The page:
Crystal’s 2021 Favorites

Choosing my favorites from a reading year is never easy. There have been many books that have grabbed me and are worthy of giving a little love on an end of the year list. After pouring over my 2021 reads multiple times over the past few weeks, here are my top picks in no particular order.

Book cover shows four Black women in dresses. One stands in the back, two are seated in chairs, and one is kneeling on the floor in the front.So Many Beginnings: A Little Women Remix (Remixed Classics #2) by Bethany Morrow
Feiwel Friends [My Review]

North Carolina, 1863. As the American Civil War rages on, the Freedmen’s Colony of Roanoke Island is blossoming, a haven for the recently emancipated. Black people have begun building a community of their own, a refuge from the shadow of the old life. It is where the March family has finally been able to safely put down roots with four young daughters:

Meg, a teacher who longs to find love and start a family of her own.

Jo, a writer whose words are too powerful to be contained.

Beth, a talented seamstress searching for a higher purpose.

Amy, a dancer eager to explore life outside her family’s home.

As the four March sisters come into their own as independent young women, they will face first love, health struggles, heartbreak, and new horizons. But they will face it all together. — Cover image and summary via Goodreads

Bright yellow book cover with a young lady with long dark hair falling through air. She's wearing a white dress. The title is in white lettering. Yolk is written in all lowercase letters and the letter O is solid orange and looks like the yolk of an egg.Yolk by Mary H.K. Choi
Simon Schuster Books for Young Readers [My Review]

Jayne Baek is barely getting by. She shuffles through fashion school, saddled with a deadbeat boyfriend, clout-chasing friends, and a wretched eating disorder that she’s not fully ready to confront. But that’s New York City, right? At least she isn’t in Texas anymore, and is finally living in a city that feels right for her.

On the other hand, her sister June is dazzlingly rich with a high-flying finance job and a massive apartment. Unlike Jayne, June has never struggled a day in her life. Until she’s diagnosed with uterine cancer.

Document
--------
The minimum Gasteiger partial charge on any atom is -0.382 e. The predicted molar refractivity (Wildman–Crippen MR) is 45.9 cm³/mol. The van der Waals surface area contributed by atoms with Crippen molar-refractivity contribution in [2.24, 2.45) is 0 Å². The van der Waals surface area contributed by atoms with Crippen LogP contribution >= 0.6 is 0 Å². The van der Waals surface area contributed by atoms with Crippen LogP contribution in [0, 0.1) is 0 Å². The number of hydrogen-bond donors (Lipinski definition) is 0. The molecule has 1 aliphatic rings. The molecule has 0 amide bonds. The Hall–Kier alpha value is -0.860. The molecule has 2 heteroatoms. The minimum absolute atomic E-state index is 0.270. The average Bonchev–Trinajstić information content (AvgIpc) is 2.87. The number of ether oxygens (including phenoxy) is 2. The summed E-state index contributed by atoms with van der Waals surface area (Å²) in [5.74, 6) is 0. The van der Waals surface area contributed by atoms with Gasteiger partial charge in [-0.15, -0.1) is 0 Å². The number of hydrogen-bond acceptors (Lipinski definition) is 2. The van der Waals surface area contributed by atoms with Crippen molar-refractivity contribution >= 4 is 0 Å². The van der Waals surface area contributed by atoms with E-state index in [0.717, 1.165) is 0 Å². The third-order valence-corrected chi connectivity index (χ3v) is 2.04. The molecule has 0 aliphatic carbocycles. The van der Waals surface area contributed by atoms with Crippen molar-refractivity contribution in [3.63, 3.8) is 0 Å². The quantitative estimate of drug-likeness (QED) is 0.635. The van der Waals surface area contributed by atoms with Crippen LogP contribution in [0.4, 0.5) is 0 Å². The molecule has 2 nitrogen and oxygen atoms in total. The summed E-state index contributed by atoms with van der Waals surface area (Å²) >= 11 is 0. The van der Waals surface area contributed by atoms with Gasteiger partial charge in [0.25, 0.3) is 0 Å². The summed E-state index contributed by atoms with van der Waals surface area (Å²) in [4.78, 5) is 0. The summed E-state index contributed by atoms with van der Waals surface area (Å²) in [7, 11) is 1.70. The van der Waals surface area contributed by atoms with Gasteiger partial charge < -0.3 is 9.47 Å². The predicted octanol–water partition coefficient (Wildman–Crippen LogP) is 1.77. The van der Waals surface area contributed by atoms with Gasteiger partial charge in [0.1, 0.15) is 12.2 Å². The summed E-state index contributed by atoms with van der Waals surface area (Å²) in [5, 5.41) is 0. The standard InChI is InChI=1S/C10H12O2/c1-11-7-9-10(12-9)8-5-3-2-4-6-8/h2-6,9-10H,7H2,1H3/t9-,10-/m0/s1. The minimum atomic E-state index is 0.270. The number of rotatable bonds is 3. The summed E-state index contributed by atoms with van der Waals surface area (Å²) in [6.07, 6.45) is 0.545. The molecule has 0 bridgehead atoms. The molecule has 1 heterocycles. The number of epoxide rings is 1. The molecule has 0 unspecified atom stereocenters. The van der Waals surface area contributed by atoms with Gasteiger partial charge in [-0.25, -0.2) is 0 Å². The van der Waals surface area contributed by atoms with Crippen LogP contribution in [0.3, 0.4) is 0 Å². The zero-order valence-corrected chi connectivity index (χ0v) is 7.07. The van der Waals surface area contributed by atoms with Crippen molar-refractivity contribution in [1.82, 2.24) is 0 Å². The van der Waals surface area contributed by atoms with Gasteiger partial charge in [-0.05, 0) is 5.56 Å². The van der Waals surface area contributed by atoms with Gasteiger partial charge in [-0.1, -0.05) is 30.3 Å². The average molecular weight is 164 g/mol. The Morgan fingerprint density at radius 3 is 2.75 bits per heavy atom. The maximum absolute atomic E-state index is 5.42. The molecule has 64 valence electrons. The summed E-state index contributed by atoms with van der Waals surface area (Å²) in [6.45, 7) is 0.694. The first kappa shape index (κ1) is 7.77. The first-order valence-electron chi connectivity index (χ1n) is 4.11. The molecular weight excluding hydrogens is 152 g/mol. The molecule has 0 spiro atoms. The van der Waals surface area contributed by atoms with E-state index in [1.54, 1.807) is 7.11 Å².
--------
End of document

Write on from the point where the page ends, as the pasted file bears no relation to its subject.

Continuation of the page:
Suddenly, these estranged sisters who have nothing in common are living together. Because sisterly obligations are kind of important when one of you is dying. — Cover image and summary via Goodreads

A young person with long hair is wearing headphones, wearing a camisole and long skirt and is holding a book. A snake is at the bottom of the skirt along the ground. It's head is to the right of the person and the body is in a backwards s and the tail is somewhere behind the standing person..A Snake Falls To Earth by Darcie Little Badger
Levine Querido [My Review]

Nina is a Lipan girl in our world. She’s always felt there was something more out there. She still believes in the old stories.

Oli is a cottonmouth kid, from the land of spirits and monsters. Like all cottonmouths, he’s been cast from home. He’s found a new one on the banks of the bottomless lake.

Nina and Oli have no idea the other exists. But a catastrophic event on Earth, and a strange sickness that befalls Oli’s best friend, will drive their worlds together in ways they haven’t been in centuries.

And there are some who will kill to keep them apart.

Darcie Little Badger introduced herself to the world with Elatsoe. In A Snake Falls to Earth, she draws on traditional Lipan Apache storytelling structure to weave another unforgettable tale of monsters, magic, and family. It is not to be missed. — Copy and summary via Goodreads

Book cover shows the outline of a raised fist. The fist is filled in with photos and items from the past including a photo of Angela Davis with a microphone.Revolution in Our Time: The Black Panther Party’s Promise to the People by Kekla Magoon
Candlewick Press [My Review]

In this comprehensive, inspiring, and all-too-relevant history of the Black Panther Party, Kekla Magoon introduces readers to the Panthers’ community activism, grounded in the concept of self-defense, which taught Black Americans how to protect and support themselves in a country that treated them like second-class citizens. For too long the Panthers’ story has been a footnote to the civil rights movement rather than what it was: a revolutionary socialist movement that drew thousands of members—mostly women—and became the target of one of the most sustained repression efforts ever made by the U.S. government against its own citizens.

Revolution in Our Time puts the Panthers in the proper context of Black American history, from the first arrival of enslaved people to the Black Lives Matter movement of today. Kekla Magoon’s eye-opening work invites a new generation of readers grappling with injustices in the United States to learn from the Panthers’ history and courage, inspiring them to take their own place in the ongoing fight for justice. — Cover image and summary via Goodreads

What have been some of your favorites this year? Let us know in the comments.